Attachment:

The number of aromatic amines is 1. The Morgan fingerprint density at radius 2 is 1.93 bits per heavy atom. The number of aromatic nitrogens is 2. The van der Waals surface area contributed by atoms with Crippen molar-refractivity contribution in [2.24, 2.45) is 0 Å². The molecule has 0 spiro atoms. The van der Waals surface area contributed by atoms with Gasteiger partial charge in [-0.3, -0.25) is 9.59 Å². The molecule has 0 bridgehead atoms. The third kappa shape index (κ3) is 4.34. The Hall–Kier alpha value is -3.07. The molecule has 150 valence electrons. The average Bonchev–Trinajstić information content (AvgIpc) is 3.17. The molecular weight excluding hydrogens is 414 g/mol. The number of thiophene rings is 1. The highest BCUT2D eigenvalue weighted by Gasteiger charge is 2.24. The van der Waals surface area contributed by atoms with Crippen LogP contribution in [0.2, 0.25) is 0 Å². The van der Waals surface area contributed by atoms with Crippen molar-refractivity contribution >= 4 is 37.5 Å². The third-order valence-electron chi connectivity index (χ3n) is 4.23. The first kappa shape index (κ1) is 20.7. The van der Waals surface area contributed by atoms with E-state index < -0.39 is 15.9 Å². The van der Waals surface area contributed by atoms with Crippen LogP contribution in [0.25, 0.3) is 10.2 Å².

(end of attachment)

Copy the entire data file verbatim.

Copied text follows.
The number of aromatic amines is 1. The Morgan fingerprint density at radius 2 is 1.93 bits per heavy atom. The number of aromatic nitrogens is 2. The van der Waals surface area contributed by atoms with Crippen molar-refractivity contribution in [2.24, 2.45) is 0 Å². The molecule has 0 spiro atoms. The van der Waals surface area contributed by atoms with Gasteiger partial charge in [-0.3, -0.25) is 9.59 Å². The molecule has 0 bridgehead atoms. The third kappa shape index (κ3) is 4.34. The Hall–Kier alpha value is -3.07. The molecule has 150 valence electrons. The average Bonchev–Trinajstić information content (AvgIpc) is 3.17. The molecular weight excluding hydrogens is 414 g/mol. The number of thiophene rings is 1. The highest BCUT2D eigenvalue weighted by Gasteiger charge is 2.24. The van der Waals surface area contributed by atoms with Crippen LogP contribution in [0.2, 0.25) is 0 Å². The van der Waals surface area contributed by atoms with Crippen molar-refractivity contribution >= 4 is 37.5 Å². The third-order valence-electron chi connectivity index (χ3n) is 4.23. The first kappa shape index (κ1) is 20.7. The van der Waals surface area contributed by atoms with E-state index < -0.39 is 15.9 Å². The van der Waals surface area contributed by atoms with Crippen LogP contribution in [0.25, 0.3) is 10.2 Å².